This video to me illustrates perfectly what every climber knows, equal doesn’t mean same, and that difficulty and failure does not necessitate accommodation.  Concepts that I feel are either ignored, misunderstood or purposely misinterpreted by modern day fauxminists.  Is she as strong as him?  Not even close (she’s ripped, but he’s Sharma)  Is she as tall as him?  Nope.

Now if  the situation were reversed and she fell a bunch and he climbed it, feminists would tell you it is not fair to expect a women to be able to compete at the same level as a man because she isn’t as tall or as strong.  Accommodation should be made because it is not fair for her.  Patriarchy, Patriarchy!

What is so beautiful here, and in climbing in general, is the fact that we did not see any call for accommodation.  There are no extra holds put on for women climbers, there is no expectation that if a route is too difficult that it should be modified to accommodate female climbers.  There has never been accommodation made for women.

Meritocracy is the name of the game in climbing, and it has to be because there is  no room for B.S.  The rock doesn’t care if you’re male, female, both or neither.  The holds don’t get extra big because you’re a guy, and they don’t get closer together because you’re a girl.  It is perfectly egalitarian, and speaks the same words to any climber,

“Don’t whine that I’m too difficult, don’t make excuses.  You’re either ready to climb me or you’re not.  It is up to you.  Oh and by the way, be careful, because if you’re not or you don’t know what you are doing, you might die!”.-  Rock

The point is, there has never been gender accommodation made climbing outdoors. There has never been an expectation that there should be accommodation made.  You either climb or you fall.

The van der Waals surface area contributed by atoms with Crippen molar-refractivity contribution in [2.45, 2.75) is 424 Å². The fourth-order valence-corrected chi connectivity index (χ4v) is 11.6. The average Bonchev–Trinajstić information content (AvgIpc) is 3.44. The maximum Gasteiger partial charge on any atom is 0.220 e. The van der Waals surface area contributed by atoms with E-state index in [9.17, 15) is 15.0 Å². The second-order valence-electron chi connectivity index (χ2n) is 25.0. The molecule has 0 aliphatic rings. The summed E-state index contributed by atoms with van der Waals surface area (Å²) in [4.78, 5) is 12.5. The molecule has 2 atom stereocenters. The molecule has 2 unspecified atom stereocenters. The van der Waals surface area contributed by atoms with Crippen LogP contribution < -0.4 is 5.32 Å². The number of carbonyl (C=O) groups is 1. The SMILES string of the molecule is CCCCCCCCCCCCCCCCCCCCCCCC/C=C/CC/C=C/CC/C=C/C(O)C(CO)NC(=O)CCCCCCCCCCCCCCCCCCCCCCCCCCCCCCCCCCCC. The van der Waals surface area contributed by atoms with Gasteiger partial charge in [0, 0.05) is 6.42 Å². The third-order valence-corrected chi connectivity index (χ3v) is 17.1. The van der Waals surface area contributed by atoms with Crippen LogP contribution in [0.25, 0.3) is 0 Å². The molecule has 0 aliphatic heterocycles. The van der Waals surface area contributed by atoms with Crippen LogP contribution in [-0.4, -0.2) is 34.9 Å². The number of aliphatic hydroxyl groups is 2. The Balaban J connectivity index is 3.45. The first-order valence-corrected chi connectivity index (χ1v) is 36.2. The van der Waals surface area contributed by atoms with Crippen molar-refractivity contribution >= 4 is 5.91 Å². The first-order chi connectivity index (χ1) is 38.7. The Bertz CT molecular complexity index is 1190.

What has been the result?

With no excuses allowed for being smaller or weaker than men, did women lose interest in climbing?   Did they get lost amongst the men?  Of course not!

What we find in climbing, are women who absolutely kick ass and are in every way equal to men in terms of their accomplishments and respect in the community for their achievements.

In an environment that does not allow for accommodation,  it is not surprising  that we find a community where women excel, and their achievements are celebrated alongside their male colleagues.

Arguably the greatest climber of all time is Lynn Hill, whose one day free ascent of The Nose is still considered one of the greatest feats ever.  Not one of the greatest things done by a  women climber, the full on G.O.A.T.  How many sports can actually say that some of their greatest physical feats were done by a woman?

Steph Davis and Beth Rodden, also in the pantheon of legendary climbers, are considered athletes who pushed the limits of their sport.  Not ‘female’ athletes who pushed the limits of ‘women in sports’, but as climbers who pushed the limits of boldness and difficulty and changed what was considered possible for everyone.

That is what results when we create a true environment of empowerment.  Women don’t shrink and get lost amongst the men.  They flourish and succeed and achieve alongside the men.

Empowerment and equality cannot happen when we create an environment that provides easy excuses for failure, that encourages the belief that your challenges are unique and due to oppression, while others success is due to their privilege.  You can never achieve excellence when there is constantly a call for accommodation to suit your individual needs or perceived weakness’.

Go learn about Lynn Hill and get inspired.  Get out of your safe spaces and find some amazing ones instead!

Climbers, understanding gender equality before gender equality was cool.

–TAPP